For want of wit to lose their offices.
        These were great scholars in their youth. But when
        Age grows upon men here, their learning wastes
        And so decays that if they live until
        Threescore, their sons send them to school again.
        They’d die as speechless else as new-born children.

388Peregrine’Tis a wise nation; and the piety
        Of the young men most rare and commendable.
        Yet give me, as a stranger, leave to beg
        Their liberty this day; and what they lose by’t,
        My father, when he goes to school, shall answer.

389JoylessI am abused on that side too.

390Byplay’Tis granted.
        Hold up your heads and thank the gentleman
        Like scholars; with your heels now*.

391All 3.Gratias, gratias, gratias.――The Old Men exit

392DianaWell done, son Peregrine. He’s in’s wits, I hope.

393JoylessIf you lose yours the while, where’s my advantage?

394DianaAnd trust me, ’twas well done too of Extempore
        To let the poor old children loose. And now
        I look well on him, he’s a proper man.

395Joyless   [Aside]   She’ll fall in love with the actor, and undo me.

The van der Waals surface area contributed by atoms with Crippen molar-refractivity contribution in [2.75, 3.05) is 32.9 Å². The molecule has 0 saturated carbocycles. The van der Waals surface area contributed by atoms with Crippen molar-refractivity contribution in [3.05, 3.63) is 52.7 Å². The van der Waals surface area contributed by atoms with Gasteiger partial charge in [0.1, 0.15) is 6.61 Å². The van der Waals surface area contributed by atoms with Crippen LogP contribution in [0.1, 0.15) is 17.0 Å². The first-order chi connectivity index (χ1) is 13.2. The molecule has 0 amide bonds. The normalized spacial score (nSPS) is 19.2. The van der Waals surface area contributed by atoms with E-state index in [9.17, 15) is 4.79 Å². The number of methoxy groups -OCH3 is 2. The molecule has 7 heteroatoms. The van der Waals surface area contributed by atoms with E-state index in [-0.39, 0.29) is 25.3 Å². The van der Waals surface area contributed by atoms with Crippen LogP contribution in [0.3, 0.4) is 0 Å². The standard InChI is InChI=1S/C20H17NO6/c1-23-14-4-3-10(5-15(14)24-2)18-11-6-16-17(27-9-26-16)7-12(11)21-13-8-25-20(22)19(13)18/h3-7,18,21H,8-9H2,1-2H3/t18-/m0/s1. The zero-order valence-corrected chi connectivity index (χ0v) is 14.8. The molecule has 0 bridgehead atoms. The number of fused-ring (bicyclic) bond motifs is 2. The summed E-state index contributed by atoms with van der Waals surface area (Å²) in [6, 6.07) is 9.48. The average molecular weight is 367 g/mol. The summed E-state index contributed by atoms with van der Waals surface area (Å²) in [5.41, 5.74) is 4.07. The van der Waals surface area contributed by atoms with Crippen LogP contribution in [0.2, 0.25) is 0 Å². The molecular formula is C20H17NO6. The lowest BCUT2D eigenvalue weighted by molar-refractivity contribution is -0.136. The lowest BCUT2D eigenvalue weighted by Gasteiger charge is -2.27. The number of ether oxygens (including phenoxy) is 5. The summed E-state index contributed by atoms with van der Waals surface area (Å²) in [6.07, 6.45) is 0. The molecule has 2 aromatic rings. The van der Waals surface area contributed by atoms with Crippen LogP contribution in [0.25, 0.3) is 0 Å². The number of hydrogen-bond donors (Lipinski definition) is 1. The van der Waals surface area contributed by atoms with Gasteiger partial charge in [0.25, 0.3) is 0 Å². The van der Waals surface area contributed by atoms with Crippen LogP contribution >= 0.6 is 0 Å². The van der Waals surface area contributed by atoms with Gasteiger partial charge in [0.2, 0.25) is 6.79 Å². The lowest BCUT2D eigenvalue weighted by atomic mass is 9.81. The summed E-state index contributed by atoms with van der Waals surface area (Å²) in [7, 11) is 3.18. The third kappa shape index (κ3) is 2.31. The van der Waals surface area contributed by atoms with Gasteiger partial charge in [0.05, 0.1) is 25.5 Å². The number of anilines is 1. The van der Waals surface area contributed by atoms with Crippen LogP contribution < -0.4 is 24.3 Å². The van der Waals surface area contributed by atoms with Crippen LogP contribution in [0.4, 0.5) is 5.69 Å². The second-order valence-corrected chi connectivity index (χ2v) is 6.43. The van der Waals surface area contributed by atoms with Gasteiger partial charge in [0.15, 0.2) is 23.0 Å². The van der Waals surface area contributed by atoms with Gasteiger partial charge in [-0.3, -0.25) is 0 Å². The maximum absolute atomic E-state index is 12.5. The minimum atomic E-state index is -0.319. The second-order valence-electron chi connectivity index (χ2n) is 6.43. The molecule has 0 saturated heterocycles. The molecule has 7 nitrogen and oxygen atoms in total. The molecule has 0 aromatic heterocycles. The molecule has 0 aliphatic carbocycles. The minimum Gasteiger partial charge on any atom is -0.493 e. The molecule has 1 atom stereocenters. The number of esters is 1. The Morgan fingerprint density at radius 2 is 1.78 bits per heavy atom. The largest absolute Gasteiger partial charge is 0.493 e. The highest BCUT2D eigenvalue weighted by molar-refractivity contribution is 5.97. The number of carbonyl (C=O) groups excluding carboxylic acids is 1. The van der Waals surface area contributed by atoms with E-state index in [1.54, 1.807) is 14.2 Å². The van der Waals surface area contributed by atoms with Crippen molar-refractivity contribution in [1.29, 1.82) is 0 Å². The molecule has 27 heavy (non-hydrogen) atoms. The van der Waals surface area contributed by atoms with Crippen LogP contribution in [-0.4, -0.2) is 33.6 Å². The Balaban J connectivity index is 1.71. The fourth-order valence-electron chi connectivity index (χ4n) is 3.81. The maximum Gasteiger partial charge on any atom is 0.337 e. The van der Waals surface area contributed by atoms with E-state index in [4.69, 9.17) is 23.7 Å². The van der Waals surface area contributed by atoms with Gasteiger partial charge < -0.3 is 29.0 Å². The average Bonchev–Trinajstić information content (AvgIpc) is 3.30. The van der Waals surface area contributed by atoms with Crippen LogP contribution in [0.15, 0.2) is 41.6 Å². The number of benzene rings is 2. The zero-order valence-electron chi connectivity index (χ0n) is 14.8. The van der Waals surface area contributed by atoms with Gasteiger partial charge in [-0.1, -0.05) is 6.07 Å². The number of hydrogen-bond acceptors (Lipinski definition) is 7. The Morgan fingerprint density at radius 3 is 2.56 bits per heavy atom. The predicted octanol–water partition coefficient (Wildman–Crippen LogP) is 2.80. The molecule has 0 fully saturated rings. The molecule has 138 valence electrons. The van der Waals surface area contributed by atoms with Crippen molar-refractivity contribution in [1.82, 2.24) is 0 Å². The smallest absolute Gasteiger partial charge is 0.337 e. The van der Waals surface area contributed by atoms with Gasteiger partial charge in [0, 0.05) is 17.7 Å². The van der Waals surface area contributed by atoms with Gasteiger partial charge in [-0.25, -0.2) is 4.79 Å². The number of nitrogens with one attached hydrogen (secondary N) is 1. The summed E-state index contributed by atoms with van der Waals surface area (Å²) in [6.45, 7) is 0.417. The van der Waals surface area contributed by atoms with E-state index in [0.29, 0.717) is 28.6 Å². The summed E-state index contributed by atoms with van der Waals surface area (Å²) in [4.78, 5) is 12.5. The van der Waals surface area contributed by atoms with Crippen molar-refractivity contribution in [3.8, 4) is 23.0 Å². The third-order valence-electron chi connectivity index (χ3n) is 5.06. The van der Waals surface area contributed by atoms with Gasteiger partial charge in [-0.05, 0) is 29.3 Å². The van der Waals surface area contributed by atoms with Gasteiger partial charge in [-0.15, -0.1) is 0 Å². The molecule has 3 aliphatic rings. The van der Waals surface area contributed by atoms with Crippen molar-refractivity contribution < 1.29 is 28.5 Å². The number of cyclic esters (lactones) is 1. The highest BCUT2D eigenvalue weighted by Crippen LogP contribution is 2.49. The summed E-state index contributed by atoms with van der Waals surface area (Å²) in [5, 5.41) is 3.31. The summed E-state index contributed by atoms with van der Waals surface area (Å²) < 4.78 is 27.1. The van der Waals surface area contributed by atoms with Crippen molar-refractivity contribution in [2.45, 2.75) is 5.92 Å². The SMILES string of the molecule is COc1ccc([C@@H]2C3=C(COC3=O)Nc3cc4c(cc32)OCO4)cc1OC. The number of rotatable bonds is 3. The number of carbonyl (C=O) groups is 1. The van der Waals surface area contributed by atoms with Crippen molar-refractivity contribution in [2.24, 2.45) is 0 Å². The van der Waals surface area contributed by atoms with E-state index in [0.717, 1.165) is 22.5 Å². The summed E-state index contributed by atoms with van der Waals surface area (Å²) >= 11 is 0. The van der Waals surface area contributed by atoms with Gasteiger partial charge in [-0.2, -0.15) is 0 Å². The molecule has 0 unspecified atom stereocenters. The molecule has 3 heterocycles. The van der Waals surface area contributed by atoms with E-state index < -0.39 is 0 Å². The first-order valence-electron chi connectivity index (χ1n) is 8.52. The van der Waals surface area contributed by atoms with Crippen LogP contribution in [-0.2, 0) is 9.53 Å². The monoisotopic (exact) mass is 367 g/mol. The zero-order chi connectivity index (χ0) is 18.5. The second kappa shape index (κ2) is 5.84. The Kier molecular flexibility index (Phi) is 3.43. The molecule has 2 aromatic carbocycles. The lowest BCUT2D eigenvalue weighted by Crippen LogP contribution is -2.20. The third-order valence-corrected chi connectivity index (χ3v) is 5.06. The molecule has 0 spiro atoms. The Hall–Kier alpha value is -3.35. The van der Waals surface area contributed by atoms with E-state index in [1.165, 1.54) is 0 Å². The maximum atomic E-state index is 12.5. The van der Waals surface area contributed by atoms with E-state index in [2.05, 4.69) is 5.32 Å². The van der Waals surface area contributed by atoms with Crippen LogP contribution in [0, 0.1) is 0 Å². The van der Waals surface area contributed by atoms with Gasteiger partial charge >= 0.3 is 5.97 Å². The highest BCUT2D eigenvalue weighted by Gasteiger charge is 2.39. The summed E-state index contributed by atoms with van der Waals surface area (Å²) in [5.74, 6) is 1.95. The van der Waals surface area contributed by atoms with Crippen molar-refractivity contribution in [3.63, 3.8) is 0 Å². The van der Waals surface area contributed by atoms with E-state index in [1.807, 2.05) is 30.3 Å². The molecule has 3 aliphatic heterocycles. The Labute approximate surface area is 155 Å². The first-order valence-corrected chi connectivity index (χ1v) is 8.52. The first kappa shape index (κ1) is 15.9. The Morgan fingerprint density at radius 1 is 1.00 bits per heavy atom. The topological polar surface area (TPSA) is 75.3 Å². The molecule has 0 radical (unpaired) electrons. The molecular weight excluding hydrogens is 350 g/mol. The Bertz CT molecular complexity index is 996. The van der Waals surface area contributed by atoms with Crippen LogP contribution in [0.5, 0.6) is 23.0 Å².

396DianaDoes not his lady love him, sweet my lord?

397LetoyLove? Yes, and lie with him, as her husband does
        With’s maid. It is their law in the Antipodes.

398DianaBut we have no such laws with us.

399JoylessDo you
        Approve of such a law?

400DianaNo; not so much
        In this case, where the man and wife do lie
        With their inferior servants; but in the other,
        Where the old citizen would arrest the gallant
        That took his wares and would not lie with’s wife,
        There it seemes reasonable, very reasonable.

401JoylessDoes it?

402DianaMak’t your own case: you are an old man;
        I love a gentleman; you give him rich presents
        To get me a child, because you cannot. Must not
        We look to have our bargain?

403JoylessGive me leave
        Now to be gone, my lord, though I leave her
        Behind me. She is mad and not my wife,
        And I may leave her.

404LetoyCome; you are moved, I see.
        I’ll settle all. But first, prevail with you
        To taste my wine and sweetmeats. The comedians
        Shall pause the while. This you must not deny me.[LETOY, DIANA, MARTHA and BARBARA] ex[it].*

405JoylessI must not live here* always, that’s my comfort.[JOYLESS] exit[s]

406PeregrineI thank you, sir, for the poor men’s release*.
        It was the first request that I have made
        Since I came in these confines.

407Byplay’Tis our custom
        To deny strangers nothing; yea, to offer
        Of any thing we have that may be useful
        In courtesy to strangers. Will you therefore
        Be pleased to enter, sir, this habitation
        And take such viands, beverage and repose
        As may refresh you after tedious travels?

408DoctorThou tak’st him right: for I am sure he’s hungry.

409PeregrineAll I have seen since my arrival are
        Wonders. But your humanity excels.

410ByplayVirtue in the Antipodes only dwells.[PEREGRINE, DOCTOR and BYPLAY exit.]

Edited by Richard Cave